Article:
This is a question I've wondered for years but not one person has been able to give me a short and sweet answer; from least deadly to most deadly, what's more deadly? Watts, volts, or amps? And what are the differences between each in terms of electrical power?
closed as unclear what you're asking by Andy aka, Marcus Müller, brhans, duskwuff, Olin Lathrop Apr 21 '17 at 19:56
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Arguably... ALL OF THE ABOVE.
Other than being burned to death, what usually kills you with electricity is current passing through your heart.
A little bit of current will not kill you but if there is enough it will.
Your skin and body have a resistance, so if the voltage is not high enough there will not be enough current to do any damage.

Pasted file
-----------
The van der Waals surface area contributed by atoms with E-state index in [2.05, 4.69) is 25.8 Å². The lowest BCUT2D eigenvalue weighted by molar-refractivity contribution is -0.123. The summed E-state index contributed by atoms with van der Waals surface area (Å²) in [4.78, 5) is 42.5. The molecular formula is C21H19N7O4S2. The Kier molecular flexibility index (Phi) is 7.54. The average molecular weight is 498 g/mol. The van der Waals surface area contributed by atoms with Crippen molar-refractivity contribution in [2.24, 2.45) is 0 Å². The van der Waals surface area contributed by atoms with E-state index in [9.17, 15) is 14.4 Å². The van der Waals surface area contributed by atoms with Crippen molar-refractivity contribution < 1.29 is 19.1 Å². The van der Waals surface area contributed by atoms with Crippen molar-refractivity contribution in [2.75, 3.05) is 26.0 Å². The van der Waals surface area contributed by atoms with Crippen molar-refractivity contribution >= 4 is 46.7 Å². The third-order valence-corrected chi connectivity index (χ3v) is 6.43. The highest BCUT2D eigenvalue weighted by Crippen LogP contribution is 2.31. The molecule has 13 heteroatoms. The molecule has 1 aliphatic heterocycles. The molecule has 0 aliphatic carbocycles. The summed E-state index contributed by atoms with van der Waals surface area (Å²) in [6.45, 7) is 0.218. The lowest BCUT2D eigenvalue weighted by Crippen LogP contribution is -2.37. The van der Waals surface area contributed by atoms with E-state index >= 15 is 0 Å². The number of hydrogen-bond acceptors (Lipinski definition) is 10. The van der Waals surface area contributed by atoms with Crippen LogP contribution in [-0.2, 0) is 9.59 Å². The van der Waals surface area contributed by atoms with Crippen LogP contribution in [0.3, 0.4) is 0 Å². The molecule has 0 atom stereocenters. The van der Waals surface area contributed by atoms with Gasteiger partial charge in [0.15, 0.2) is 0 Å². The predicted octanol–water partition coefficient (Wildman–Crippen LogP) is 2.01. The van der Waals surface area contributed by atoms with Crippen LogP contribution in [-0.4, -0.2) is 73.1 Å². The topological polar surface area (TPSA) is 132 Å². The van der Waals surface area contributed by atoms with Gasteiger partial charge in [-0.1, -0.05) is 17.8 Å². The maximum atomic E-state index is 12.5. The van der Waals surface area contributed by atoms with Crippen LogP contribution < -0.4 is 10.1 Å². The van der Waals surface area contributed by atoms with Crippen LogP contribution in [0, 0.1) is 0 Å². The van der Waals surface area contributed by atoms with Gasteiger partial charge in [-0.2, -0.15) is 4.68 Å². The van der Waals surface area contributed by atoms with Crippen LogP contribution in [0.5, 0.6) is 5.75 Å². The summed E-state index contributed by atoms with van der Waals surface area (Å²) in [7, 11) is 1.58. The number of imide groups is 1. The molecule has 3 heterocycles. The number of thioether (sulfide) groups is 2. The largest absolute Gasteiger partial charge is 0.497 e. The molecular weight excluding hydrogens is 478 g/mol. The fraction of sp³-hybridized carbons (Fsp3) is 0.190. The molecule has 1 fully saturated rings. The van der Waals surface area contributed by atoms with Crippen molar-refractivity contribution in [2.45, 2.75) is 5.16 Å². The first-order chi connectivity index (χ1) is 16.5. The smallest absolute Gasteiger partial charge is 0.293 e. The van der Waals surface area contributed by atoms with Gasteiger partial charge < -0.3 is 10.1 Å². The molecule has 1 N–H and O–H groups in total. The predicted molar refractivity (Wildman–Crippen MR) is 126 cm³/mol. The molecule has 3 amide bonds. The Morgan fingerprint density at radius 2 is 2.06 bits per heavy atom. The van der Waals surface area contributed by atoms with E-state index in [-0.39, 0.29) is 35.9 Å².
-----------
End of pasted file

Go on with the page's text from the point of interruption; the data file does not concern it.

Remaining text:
This is all governed by the Ohm's Law equation.
\$V=IR\$, of transposed for current \$I = V/R\$
Where \$I\$ is the current, \$V\$ is the voltage, and \$R\$ is your body's resistance.
As you can see they are intimately tied together by that simple piece of math.
So you need enough current, and for that you need enough voltage...
Power is also a simple equation...
\$P = IV\$ where \$P\$ = power
Which in turn means, you need enough power.
Those two equations are fundamental. You literally can not separate one from another.
It is "electricity" that kills you, which encompasses all of them.